Book Talk: Blood Water Paint by Joy McCullough

I received this book for free from Publisher in exchange for an honest review. This does not affect my opinion of the book or the content of my review.

Book Talk: Blood Water Paint by Joy McCulloughBlood Water Paint by Joy McCullough
Narrator: Xe Sands
Length: 3 hrs, 52 mins
Published by Listening Library on May 15, 2018
Genres: Historical
Format: Audiobook
Source: Publisher
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Her mother died when she was twelve, and suddenly Artemisia Gentileschi had a stark choice: a life as a nun in a convent or a life grinding pigment for her father's paint.

She chose paint.

By the time she was seventeen, Artemisia did more than grind pigment. She was one of Rome's most talented painters, even if no one knew her name. But Rome in 1610 was a city where men took what they wanted from women, and in the aftermath of rape Artemisia faced another terrible choice: a life of silence or a life of truth, no matter the cost.

He will not consume
my every thought.
I am a painter.
I will paint.

Joy McCullough's bold novel in verse is a portrait of an artist as a young woman, filled with the soaring highs of creative inspiration and the devastating setbacks of a system built to break her. McCullough weaves Artemisia's heartbreaking story with the stories of the ancient heroines, Susanna and Judith, who become not only the subjects of two of Artemisia's most famous paintings but sources of strength as she battles to paint a woman's timeless truth in the face of unspeakable and all-too-familiar violence.

I will show you
what a woman can do.

TBH, I almost missed out on Blood Water Paint. I’d seen it around a little bit, mostly because I used to post Cover Snark, so I was constantly digging around for forthcoming books. However, I immediately dismissed it because the cover bored me, the title very much didn’t interest me, and it’s a verse novel, which, for me, is a kiss of death. Only because someone I follow on Goodreads read and loved it did I reconsider. And, of course, bless audiobooks, because they make verse novels doable for me. Blood Water Paint blindsided me with feminist rage and empowerment.

Don’t be misled by the brevity of this book, because it packs a mighty wallop in those few words. Clocking in at just under four hours on audio, Blood Water Paint is shorter than the average middle grade novel, though there’s nothing middle grade about the content. McCullough manages to accomplish something amazing in this understated way that really just makes everything more intense somehow.

After the death of her mother, Artemisia Gentileschi started working for her father. Initially, she was grinding pigments, but, once he discovered her talent, he also had her painting his commissions. With zero credit, because obvs women should never get credit for jack shit. He also forces her to be his live model for nudes, which is gag-inducing but not the worst thing that’s going to happen to Artemisia. Trigger warning:View Spoiler ».

Artemisia dreams of painting how she wants to paint, rather than the shallow depictions done by the male gaze over and over. Her descriptions of the way that men paint women are accurate and sharp. I think the thing with this book, and the reason all of the descriptions of sexism hit so hard, is that everything’s distilled down to its essence, stated clearly and succinctly (though also beautifully). The comparisons of the way that Artemisia wants to paint classic scenes, like Susanna in her bath, compared to the way men paint them clearly illustrate a male view versus a female one.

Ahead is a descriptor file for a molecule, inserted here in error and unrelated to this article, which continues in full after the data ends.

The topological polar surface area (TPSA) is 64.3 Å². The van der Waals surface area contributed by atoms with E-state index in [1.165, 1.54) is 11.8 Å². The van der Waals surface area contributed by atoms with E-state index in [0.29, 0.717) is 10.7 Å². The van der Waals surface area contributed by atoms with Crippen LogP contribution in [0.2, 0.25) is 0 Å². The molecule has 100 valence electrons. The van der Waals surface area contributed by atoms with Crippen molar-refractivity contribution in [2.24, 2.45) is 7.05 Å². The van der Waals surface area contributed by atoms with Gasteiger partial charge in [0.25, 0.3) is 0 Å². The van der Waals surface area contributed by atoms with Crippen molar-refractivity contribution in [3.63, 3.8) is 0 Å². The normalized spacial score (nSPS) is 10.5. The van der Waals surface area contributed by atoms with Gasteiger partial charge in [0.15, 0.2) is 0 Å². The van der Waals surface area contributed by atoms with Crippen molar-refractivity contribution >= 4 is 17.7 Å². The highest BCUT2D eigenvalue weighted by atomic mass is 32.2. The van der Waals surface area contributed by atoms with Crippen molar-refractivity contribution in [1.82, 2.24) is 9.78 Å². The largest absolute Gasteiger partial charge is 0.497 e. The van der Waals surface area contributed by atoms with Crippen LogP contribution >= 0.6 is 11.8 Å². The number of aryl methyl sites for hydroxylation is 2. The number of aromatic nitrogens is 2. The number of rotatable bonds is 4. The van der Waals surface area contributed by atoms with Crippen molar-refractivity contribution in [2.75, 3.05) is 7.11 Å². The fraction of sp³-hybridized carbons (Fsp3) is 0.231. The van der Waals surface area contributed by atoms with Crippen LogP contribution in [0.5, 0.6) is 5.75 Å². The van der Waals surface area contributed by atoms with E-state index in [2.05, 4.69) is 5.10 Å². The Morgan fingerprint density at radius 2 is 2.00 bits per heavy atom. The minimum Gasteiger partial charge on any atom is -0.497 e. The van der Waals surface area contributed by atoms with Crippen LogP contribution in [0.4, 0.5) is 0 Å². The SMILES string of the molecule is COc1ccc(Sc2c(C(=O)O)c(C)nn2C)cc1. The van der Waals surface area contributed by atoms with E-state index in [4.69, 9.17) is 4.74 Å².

Artemisia’s story is interwoven with tales told to her by her mother before her death: those of Susanna and Judith. Now, I actually did not know these stories, because I am not up on the Torah/Bible, but I suspect these take a feminist view of those tales. Given my reticence for anything Biblical, I was amazed how much I loved even these parts of the book. You can feel Artemesia’s mother’s anger, and you really sense the way she’s using what limited means she has to arm her daughter with a sense of her value and strength in a male-dominated, unfair, bullshit world.

Susanna and Judith’s tales are subjects Artemisia is working on, but their stories end up dovetailing, in some ways, with Artemisia’s own. This is done deftly and with restraint, however; there are parallels, but it’s nothing overly obvious or forced. Artemisia even ends up talking to them and imagining their responses, which could have felt absurd or crazy but really just felt right in the context.

Major props to Xe Sands on the narration too, because her reading was a huge part of my experience of this book. Audiobooks can really turn a novel up to eleven if the right narrator is paired with the right book. Sands reads Artemisia like her teeth are almost always gritted with fury. The emotions are so close to the surface, and they feel so real and so intense. I felt everything along with Artemisia, and it’s rare I get major feels for non-romancey things.

Blood Water Paint is a novel that’s frustrating and rage-inducing and beautiful in equal measure. It’s absolutely not a book I would have expected to love, but holy shit this book is so good. Feed the fires of your anger at the world right now with Artemisia’s anger. We need some of her strength, and Susanna and Judith’s too.

Tl;dr – Review in a GIFfy:

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